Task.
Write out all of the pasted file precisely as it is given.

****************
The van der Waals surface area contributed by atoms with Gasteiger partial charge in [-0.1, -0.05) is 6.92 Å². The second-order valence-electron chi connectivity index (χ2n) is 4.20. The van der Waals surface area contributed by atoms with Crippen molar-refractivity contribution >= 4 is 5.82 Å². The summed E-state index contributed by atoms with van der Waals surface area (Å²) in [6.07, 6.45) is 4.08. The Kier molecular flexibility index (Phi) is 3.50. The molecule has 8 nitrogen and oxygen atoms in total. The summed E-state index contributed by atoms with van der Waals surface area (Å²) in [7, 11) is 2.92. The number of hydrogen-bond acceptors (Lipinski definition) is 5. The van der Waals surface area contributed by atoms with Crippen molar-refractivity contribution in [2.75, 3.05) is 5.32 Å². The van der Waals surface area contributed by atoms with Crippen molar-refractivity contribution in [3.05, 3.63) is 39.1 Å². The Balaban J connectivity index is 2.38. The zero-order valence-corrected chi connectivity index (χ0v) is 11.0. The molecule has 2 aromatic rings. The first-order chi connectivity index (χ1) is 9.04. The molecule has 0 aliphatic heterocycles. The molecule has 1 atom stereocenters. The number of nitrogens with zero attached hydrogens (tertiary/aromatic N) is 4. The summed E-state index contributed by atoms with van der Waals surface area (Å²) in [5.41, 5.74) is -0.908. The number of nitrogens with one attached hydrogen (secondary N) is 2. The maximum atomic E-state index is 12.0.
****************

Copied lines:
The van der Waals surface area contributed by atoms with Gasteiger partial charge in [-0.1, -0.05) is 6.92 Å². The second-order valence-electron chi connectivity index (χ2n) is 4.20. The van der Waals surface area contributed by atoms with Crippen molar-refractivity contribution >= 4 is 5.82 Å². The summed E-state index contributed by atoms with van der Waals surface area (Å²) in [6.07, 6.45) is 4.08. The Kier molecular flexibility index (Phi) is 3.50. The molecule has 8 nitrogen and oxygen atoms in total. The summed E-state index contributed by atoms with van der Waals surface area (Å²) in [7, 11) is 2.92. The number of hydrogen-bond acceptors (Lipinski definition) is 5. The van der Waals surface area contributed by atoms with Crippen molar-refractivity contribution in [2.75, 3.05) is 5.32 Å². The van der Waals surface area contributed by atoms with Crippen molar-refractivity contribution in [3.05, 3.63) is 39.1 Å². The Balaban J connectivity index is 2.38. The zero-order valence-corrected chi connectivity index (χ0v) is 11.0. The molecule has 2 aromatic rings. The first-order chi connectivity index (χ1) is 9.04. The molecule has 0 aliphatic heterocycles. The molecule has 1 atom stereocenters. The number of nitrogens with zero attached hydrogens (tertiary/aromatic N) is 4. The summed E-state index contributed by atoms with van der Waals surface area (Å²) in [5.41, 5.74) is -0.908. The number of nitrogens with one attached hydrogen (secondary N) is 2. The maximum atomic E-state index is 12.0.